You know you are growing up when…

Last weekend…

You start comparing medications.

Individual members of our family, I included, have allergies – to dust, smoke, pollen, some fragrances and a host of other inhalable particles we cannot quite pin down. The havoc wreaked on our noses, throats, ears and eyes is unlike most discomforts I have ever endured. The flare-ups always come at the best times: when we are at a party, on a night out, in church, or during the weekly company meeting.

I go for a tiny mchele-like tablet called Zyncet. It works, as the saying goes, like magic. The relief is near instant, lasting for up to a week, with no visible adverse side-effects. Unlike Celestamine, there is no drowsiness and lethargy, and you can pretty much go on with your day unhindered. I recommended it to my cousins last weekend. One took me up on it yesterday. I always have a couple of tablets handy.

Mara Moja is the best painkiller for hangovers. It works so remarkably well; it is suspected to cure the pain of broken hearts. At least that is what was implied about its efficacy. Panadol is mostly a dud. You buy the name, not because it works better.

You no longer feel left out when spending a weekend indoors.

There we were, cousins and an aunt, indoors having lunch and catching up and it came up: how going out is becoming something of a moral decision more and more with each passing year. There are so many things to consider – how you are getting to the joint and back, what you have planned for the following day (or, more accurately, the next week), will there be food, and so on.

Notice in all these no mention is made of money: how much the drinks cost at a particular spot, how the cars will be fuelled, what accommodation will set you back. Rarely does money come into these negotiations. You are arguing with your mind and your body whether going out is a good idea, not with your bank account.

Barely a year ago I would have been the one asking “Turn-up wapi leo?!” Nowadays I grudgingly suggest it, a bit too meek to keep quiet or admit that I would rather sleep or watch a series or a movie. I always hope someone will say no (someone always says no) so that it will look like I tried. I am still unconsciously living up to an expectation set up for me a long time ago: The Wild One. That is a story for another occasion.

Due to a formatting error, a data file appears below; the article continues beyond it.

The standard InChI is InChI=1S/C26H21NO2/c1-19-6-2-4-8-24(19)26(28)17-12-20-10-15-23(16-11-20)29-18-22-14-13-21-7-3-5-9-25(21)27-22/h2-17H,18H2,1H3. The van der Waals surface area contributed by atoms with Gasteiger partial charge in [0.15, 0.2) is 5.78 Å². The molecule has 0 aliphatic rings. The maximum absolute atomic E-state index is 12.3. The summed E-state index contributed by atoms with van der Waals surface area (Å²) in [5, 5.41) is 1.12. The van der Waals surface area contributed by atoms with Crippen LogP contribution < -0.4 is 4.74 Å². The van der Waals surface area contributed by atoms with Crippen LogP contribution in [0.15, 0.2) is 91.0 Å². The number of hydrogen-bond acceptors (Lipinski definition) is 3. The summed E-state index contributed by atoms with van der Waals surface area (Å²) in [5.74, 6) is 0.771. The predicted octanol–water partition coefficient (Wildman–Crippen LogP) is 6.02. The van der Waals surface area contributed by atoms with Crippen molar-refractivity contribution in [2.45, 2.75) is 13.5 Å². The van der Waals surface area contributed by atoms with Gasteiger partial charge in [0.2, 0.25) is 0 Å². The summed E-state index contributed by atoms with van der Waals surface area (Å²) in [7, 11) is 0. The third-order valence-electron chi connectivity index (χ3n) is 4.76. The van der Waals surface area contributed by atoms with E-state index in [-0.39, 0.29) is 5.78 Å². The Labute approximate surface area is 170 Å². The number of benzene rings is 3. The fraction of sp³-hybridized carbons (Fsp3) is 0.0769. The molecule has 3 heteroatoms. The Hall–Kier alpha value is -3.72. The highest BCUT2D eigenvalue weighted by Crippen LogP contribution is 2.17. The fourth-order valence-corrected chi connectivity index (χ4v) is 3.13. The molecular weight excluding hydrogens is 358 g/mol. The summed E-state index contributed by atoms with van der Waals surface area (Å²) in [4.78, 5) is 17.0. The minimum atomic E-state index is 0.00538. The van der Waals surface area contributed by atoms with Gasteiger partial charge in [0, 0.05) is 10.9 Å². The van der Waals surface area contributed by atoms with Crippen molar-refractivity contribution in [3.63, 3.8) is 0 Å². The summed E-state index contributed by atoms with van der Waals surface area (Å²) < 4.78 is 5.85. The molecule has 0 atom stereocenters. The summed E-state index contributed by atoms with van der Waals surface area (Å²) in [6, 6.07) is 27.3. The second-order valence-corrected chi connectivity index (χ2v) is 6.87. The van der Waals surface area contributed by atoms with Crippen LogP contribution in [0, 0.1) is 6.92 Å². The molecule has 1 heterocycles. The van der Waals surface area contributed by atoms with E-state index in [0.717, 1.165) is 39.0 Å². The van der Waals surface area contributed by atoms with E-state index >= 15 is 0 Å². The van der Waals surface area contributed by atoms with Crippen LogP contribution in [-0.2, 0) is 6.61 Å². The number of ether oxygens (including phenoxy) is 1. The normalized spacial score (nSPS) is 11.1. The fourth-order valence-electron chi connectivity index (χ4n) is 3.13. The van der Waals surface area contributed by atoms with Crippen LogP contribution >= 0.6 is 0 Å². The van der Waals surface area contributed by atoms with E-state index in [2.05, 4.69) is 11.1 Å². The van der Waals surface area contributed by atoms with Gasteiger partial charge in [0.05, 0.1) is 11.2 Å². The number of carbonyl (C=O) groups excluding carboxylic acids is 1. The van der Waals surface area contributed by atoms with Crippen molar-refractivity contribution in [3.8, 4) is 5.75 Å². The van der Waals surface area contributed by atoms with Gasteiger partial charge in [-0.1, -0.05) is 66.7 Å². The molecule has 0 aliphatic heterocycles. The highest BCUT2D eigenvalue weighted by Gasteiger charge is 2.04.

Then again, barely a year ago I had no money for said turn-up, and now that I somewhat can afford to go out, it no longer seems important or even necessary. I am thinking of getting a better phone or nice-smelling cologne, something just for me (after I get my place, of course). Or, I could get my Mum and sisters some cute bags, or Papa a few packs of Heineken, maybe save up and see the world.

A better class of problems indeed. Isn’t growing up lovely?


Over Her

Ain’t no Frank Ocean playing in my head.

It was in when I thought of someone with whom I wanted to have a solitary coffee, someone I could be alone with and together with at the same time and did not remember her. It was in my forgetting about her when we officially opened our new office. I thought of her on the last day, when I had exhausted my allotted invites.

It is how I do not mind the silence from her, how I do not reach for her anymore from across the void that sprung up between us, the emptiness that I refused to acknowledge that now tastes like honeyed freedom. It is how on those increasingly rare lonely weekends spent reaching for comfort at the bottom of a bottle, I send her saccharine text messages and feel nothing as the days stretch out before me without hearing from her.

It is in my lack of guilt at not returning her very rare phone calls, how even when she is near me I no longer experience the titillation of her laughter and her smile. It is how I gave her hair clip to my sister, one I slipped out of her hair one night long ago as we tried to relive the passion we had once shared, a hair clip that had become a way to hold on to her.